This series starts with a tile, the first picture I have ever remembered. Later, after many years of training in remembering dreams, I gradually remembered that the shape of the fast ceramic tile was the floor tile of the toilet when I was more than one year old before my family moved for the first time. Later, I found the mapping of the floor tile in the mapping Library of 3D software. It is also a product of a certain era on the industrial assembly line. Coincidentally, Alastair’s novel zima blue is also about a ceramic tile produced on an industrial assembly line.  I started with the tile in my home. Through dream records and family descriptions, I slowly assembled all the things about that home with 3D software. That space is also the place where the fragments of dreams in different periods occur repeatedly, a high-dimensional room that folds the lives of different ages into.

Cao Shu
The One Who Lived Yesterday, 2019

A voice runs through the film, the anonymous, dreamlike speaker is telling a story about yesterday. The voice of the speaker seems to come from a different place,  from a different “incarnation”, while the speaker himself is hiding. Each of its incarnations is the shaper of “This yesterday,” and yesterday is just made up the future.  “People who live Yesterday” is a digitally simulated image, continuing the author’s exploration of digital existence, multi-angle of view, and spatial narration.

Choi Sai Ho
Black Moon, 2019

2019 is the 50th anniversary of human beings landing on the moon, these visuals re-imagine the moon in another perspective with the help of computer animation, and express the moon in a dynamic way. The visuals of Black Moon include computer graphic footage creating the moon with different effects, such as red building towers simulating urban areas on the moon surface and computer-made moon surface close-ups. The editing techniques used enlarging, diminishing and rotating the visuals, matching the shapes of different objects, and at the same time, the visuals synchronizing the rhythm of music for certain areas.

Visuals by CHOI Sai-Ho and LAM Chi-Fai Jason
Music composed by CHOI Sai-Ho and Jing WONG
Lyrics and vocals by Jing WONG
Music arranged and produced by CHOI Sai-Ho
Music performed by CHOI Sai-Ho featuring Jing WONG

Choi Sai Ho
Signals, 2020

Choi Sai-Ho’s music piece “Signals” was chosen by the music festival Sónar Calling and “Signals” was encoded into “0” & “1”, and sent to a far-away potentially habitable exoplanet called GJ273b in May 2018. Choi Sai-Ho and Lam Chi-Fai Jason subsequently use the same codes of “0” & “1” to make the visuals with red and blue objects representing “0” & “1” respectively. The video consists of 15 animation clips and each clip shows the “0” & “1” pattern started from a random position. The editing techniques used enlarging, diminishing and rotating the visuals, matching the shapes, and the visuals synchronizing the rhythm of music for certain areas. Continuing to explore the diversity of the artworks resonates with the long history of human aspirations in exploring the universe.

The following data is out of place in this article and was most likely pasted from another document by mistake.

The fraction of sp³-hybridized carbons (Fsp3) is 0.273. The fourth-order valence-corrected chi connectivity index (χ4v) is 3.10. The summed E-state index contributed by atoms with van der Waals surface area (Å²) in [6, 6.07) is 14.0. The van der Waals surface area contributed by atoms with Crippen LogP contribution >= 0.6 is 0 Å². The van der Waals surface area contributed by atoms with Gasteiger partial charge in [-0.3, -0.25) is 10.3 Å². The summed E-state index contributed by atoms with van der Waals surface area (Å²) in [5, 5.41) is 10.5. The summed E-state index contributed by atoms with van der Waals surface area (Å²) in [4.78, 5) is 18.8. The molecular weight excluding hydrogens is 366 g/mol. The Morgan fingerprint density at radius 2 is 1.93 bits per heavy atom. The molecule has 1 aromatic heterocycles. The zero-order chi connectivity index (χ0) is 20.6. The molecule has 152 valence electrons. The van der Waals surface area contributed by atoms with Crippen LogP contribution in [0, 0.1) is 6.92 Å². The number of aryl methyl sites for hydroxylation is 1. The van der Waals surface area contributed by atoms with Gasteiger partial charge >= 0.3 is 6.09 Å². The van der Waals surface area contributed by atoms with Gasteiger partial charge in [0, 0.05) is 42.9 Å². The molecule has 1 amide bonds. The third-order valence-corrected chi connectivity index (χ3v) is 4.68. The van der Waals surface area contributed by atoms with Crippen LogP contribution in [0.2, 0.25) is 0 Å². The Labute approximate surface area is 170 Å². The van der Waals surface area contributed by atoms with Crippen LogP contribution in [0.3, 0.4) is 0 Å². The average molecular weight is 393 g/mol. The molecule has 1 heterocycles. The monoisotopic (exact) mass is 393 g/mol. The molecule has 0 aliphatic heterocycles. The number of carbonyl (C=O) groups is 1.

Music by CHOI Sai-Ho
Visuals by CHOI Sai-Ho and LAM Chi-Fai Jason

Cheng Hung Dony
Sunset as a Place, 2020

This perfectly calm place that I am searching, does it exist?

A sequence of virtual tours of galleries, museums to cultural institutions from around the world led by docents, curators and directors. We dive into the adventures and explorations of unfamiliar worlds and bring them into focus. Take a walk-through exhibitions, permanent collections and studios, from tales of the works and sharing the voices of the artists, to techniques and history.

Joan Miró Collection, with Museum Director Marko Daniel

Sunday 23 May, 4:00 – 5:00 pm

Join the director of Fundació Joan Miró, Marko Daniel who takes us on a virtual itinerary through the Joan Miró Collection including some of our most treasured works by the artist. The collection of paintings, drawings, sculptures and works on paper displayed at the Fundació is one of the most comprehensive selections of Miró’s oeuvre, offering a thorough overview of all the stages of his life and career. Marko discusses the Miró’s personal language, the dialogue between the works and the space that houses them and much more.

Border Crossings North and South Korean Art from the Sigg Collection, at Kunstmuseum Bern, with Kathleen Bühler

Thursday 20 May, 3:00 – 4:00 pm

Chief Curator Dr. Kathleen Bühler leads us through this exhibition which allows the public to take a close look at the Korean Peninsula, divided since 1953. A 250-kilometre border of barbed-wire fences and tank barriers divides Korea into two states that could not be more different. The art made concurrently in both states is also divergent. In the North a socialist-realist tradition of painting is cultivated, while in the South a vital contemporary art scene makes use of a diverse range of pictorial and media languages in order to serve their concerns. These contrasting views of the world enter into a dialogue in the exhibition, and invite the visitor to approach both the history and the present of Korea.

Asia Society Triennial, New York, with curator Michelle Yun

Wednesday 19 May, 3:00 – 4:00 pm

Join us for this virtual tour of Part 2 of the Asia Society Triennial, which was on view at Asia Society Museum and select locations around New York City during Art Central 2021. The inaugural edition of the Asia Society Triennial, titled “We Do Not Dream Alone,” features more than forty artists working across disciplines from more than twenty countries and is composed of an exhibition, as well as online artist talks, forums, and performances

28–31 MARCH 2024